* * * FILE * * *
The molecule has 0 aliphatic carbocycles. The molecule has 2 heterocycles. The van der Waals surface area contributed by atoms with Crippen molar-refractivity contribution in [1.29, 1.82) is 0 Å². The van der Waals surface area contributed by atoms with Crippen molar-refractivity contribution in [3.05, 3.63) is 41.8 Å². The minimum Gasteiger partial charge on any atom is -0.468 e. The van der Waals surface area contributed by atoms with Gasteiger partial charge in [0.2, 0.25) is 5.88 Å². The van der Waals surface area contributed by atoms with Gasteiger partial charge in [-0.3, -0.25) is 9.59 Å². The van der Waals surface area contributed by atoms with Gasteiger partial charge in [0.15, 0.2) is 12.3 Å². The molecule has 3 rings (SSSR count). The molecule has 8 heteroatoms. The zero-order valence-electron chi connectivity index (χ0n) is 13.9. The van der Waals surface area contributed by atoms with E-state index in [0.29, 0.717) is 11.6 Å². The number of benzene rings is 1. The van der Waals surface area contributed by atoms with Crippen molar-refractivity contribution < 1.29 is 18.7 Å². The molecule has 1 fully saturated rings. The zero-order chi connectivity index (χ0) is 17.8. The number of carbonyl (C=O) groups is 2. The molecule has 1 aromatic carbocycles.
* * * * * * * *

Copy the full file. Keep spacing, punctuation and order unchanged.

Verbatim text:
The molecule has 0 aliphatic carbocycles. The molecule has 2 heterocycles. The van der Waals surface area contributed by atoms with Crippen molar-refractivity contribution in [1.29, 1.82) is 0 Å². The van der Waals surface area contributed by atoms with Crippen molar-refractivity contribution in [3.05, 3.63) is 41.8 Å². The minimum Gasteiger partial charge on any atom is -0.468 e. The van der Waals surface area contributed by atoms with Gasteiger partial charge in [0.2, 0.25) is 5.88 Å². The van der Waals surface area contributed by atoms with Gasteiger partial charge in [-0.3, -0.25) is 9.59 Å². The van der Waals surface area contributed by atoms with Gasteiger partial charge in [0.15, 0.2) is 12.3 Å². The molecule has 3 rings (SSSR count). The molecule has 8 heteroatoms. The zero-order valence-electron chi connectivity index (χ0n) is 13.9. The van der Waals surface area contributed by atoms with E-state index in [0.29, 0.717) is 11.6 Å². The number of benzene rings is 1. The van der Waals surface area contributed by atoms with Crippen molar-refractivity contribution < 1.29 is 18.7 Å². The molecule has 1 fully saturated rings. The zero-order chi connectivity index (χ0) is 17.8. The number of carbonyl (C=O) groups is 2. The molecule has 1 aromatic carbocycles.